Summertime Endive Salad with Pears and Almonds is a pretty sophisticated salad that make me feel like a grown-up. Endive (or chicory) is a little bitter but, like so many bitter tasting foods, addictive. The bitterness of the chicory works so well with the sweetness of the cos, pear and almond and the textures all work so well together. Do not be afraid of the bitterness combined with the sweetness of the pears and almonds it is a wonderful salad.
Endive Salad with Pears and Almonds is super quick and easy to make.
Endive Salad with Pears and Almonds is perfect for lunch, light dinner or as a starter for a special meal. Serve with Watercress Soup for a substantial lunch.
Endive is also known as chicory it is crunchy and slightly bitter and great in salads as it does not wilt with the dressing. You can get endive/ chicory in most supermarkets and local markets.
Preparation time 15 minutes
Cooking time 0 minutes
Endive Salad with Pears and Almonds is gluten-free and vegan as well as…
Tree nut free.
Endive aka chicory, cichorium intybus is a woody, perennial herbaceous plant of the dandelion family asteraceae, usually with bright blue flowers, rarely white or pink. Lots of varieties are cultivated for salad leaves or roots. Root can be baked, ground, and used as a coffee substitute and additive (Mellow Birds anyone?). Chicory is also grown as a forage crop for livestock. It lives as a wild plant on roadsides in Europe (where it is native). Chicory is now common in North America, China, and Australia, where it has become widely naturalised. ‘Chicory’ is also the common name in the United States for curly endive (cichorium endivia) – these two (closely related) species are often confused.
Wild chicory leaves have a bitter taste. Their bitterness is part of their appeal and chiory/ endive is enjoying across Europe. In Ligurian cuisine, wild chicory leaves are an ingredient of preboggion and in Greek cuisine of horta, in Apulia wild chicory leaves are combined with fava bean puree in the traditional local dish fave e cicorie selvatiche. in Albania, the leaves are used as a spinach substitute, mainly served simmered and marinated in olive oil, or as ingredient for fillings of byrek.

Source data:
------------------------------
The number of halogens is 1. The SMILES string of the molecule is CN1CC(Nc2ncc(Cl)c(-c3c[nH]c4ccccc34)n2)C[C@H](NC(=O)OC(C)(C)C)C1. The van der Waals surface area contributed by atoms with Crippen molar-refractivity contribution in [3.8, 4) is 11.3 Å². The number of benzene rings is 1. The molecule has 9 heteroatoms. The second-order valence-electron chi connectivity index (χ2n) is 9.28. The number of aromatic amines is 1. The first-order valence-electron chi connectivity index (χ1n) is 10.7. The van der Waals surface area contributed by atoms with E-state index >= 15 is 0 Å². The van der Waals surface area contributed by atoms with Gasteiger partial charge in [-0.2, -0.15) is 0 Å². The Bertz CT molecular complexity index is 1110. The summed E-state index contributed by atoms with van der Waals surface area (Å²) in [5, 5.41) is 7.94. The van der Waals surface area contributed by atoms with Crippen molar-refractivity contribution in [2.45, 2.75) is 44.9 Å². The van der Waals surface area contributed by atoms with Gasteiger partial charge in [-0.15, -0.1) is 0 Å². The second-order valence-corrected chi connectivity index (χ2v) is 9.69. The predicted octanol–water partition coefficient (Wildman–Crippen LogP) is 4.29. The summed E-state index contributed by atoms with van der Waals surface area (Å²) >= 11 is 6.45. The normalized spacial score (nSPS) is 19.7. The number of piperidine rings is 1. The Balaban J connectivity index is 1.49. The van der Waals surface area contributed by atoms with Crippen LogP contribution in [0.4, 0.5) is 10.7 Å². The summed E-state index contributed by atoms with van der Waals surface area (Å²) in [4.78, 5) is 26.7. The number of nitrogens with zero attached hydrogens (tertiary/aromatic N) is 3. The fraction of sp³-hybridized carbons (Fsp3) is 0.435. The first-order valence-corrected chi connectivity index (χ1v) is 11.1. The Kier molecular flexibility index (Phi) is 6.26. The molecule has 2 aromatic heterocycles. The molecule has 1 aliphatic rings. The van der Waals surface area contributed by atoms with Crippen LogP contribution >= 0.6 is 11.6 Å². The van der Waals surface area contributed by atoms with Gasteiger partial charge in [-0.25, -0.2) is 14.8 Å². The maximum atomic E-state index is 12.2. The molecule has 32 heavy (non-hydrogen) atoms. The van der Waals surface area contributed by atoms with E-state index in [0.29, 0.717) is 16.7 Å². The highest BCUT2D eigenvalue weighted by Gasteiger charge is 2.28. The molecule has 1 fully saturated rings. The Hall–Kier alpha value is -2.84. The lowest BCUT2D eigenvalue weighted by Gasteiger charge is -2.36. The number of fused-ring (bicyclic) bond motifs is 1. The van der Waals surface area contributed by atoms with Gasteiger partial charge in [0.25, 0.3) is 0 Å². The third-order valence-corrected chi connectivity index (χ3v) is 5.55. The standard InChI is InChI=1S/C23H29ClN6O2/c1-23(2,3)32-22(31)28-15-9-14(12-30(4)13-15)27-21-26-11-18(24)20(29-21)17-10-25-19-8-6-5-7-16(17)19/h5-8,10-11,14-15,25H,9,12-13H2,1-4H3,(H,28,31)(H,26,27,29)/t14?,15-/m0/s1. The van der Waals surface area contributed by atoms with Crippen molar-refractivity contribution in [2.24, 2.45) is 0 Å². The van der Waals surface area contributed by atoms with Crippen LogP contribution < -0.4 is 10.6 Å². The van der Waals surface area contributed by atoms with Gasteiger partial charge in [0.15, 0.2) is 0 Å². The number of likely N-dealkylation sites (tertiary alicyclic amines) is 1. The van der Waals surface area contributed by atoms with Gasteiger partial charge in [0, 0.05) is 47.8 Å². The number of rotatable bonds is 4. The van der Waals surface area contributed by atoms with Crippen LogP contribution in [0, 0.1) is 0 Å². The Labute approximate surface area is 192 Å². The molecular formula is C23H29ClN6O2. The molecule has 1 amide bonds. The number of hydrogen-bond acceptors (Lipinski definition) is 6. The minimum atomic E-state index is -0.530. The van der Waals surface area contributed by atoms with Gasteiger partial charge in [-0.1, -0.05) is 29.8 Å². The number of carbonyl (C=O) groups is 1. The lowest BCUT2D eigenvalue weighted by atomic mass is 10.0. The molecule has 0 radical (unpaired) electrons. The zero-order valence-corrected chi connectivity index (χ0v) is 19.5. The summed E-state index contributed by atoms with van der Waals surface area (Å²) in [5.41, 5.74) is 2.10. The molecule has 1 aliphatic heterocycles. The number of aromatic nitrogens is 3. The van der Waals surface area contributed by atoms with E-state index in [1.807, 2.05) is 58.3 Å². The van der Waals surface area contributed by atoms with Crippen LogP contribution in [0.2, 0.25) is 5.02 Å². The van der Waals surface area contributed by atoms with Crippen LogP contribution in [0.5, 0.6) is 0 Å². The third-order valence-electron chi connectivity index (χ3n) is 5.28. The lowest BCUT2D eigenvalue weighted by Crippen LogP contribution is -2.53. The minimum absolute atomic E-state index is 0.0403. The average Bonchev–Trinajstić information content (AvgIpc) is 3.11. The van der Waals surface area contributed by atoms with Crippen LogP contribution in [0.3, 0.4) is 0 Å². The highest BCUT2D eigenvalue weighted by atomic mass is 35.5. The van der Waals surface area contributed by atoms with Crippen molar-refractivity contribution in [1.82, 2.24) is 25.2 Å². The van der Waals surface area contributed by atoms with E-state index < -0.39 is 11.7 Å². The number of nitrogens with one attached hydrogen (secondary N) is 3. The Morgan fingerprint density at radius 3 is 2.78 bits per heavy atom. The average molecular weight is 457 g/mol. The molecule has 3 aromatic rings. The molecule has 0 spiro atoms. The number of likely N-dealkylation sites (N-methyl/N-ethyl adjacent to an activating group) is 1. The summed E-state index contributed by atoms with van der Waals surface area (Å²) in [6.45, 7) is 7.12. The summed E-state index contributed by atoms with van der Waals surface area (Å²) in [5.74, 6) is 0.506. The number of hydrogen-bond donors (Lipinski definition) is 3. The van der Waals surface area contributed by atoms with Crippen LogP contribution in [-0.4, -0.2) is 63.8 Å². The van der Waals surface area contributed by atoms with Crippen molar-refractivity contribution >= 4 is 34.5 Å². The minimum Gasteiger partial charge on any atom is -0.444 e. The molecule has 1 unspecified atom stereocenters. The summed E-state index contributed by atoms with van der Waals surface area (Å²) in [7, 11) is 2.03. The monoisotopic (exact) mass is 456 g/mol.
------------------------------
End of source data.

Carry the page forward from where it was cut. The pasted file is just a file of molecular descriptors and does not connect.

Chicory is cultivated for its leaves and its roots and usually eaten raw as salad leaves. Cultivated chicory is generally divided into three types, of which there are many varieties: radicchio, sugarloaf and Belgian endive.
Radicchio usually has variegated red or red/ green leaves. It has a bitter and spicy taste, which mellows when it is grilled or roasted. It can also be used to add colour and zest to salads. Radicchio is commonly used in Italy and Greece.
Sugarloaf looks similar to cos lettuce, with tightly packed leaves.
Belgian endive is known in Dutch as witloof or witlof (“white leaf”), endive or (very rarely) witloof in the United States, indivia in Italy, endivias in Spain, chicory in the UK, as witlof in Australia, endive in France, and chicon in parts of northern France, in Wallonia and (in French) in Luxembourg. Belgian endive has a small head of cream-coloured, bitter leaves. It is grown in the absence of sunlight to prevent the leaves from turning green and opening up. The plant has to be kept just below the soil surface as it grows, only showing the very tip of the leaves. It is often sold wrapped in blue paper to protect it from light, so to preserve its pale colour and delicate flavour. The smooth, creamy white leaves may be served stuffed, baked, boiled, cut and cooked in a milk sauce, or simply cut raw. The tender leaves are slightly bitter; the whiter the leaf, the less bitter the taste. The harder inner part of the stem at the bottom of the head should be cut out before cooking to prevent bitterness.
Although leaf chicory is often called “endive”, true endive (cichorium endivia) is a different species in the genus and should not be confused with Belgian endive.
Having pondered all of this I am now not certain of the difference between endive and chicory or that I did not make chicory salad…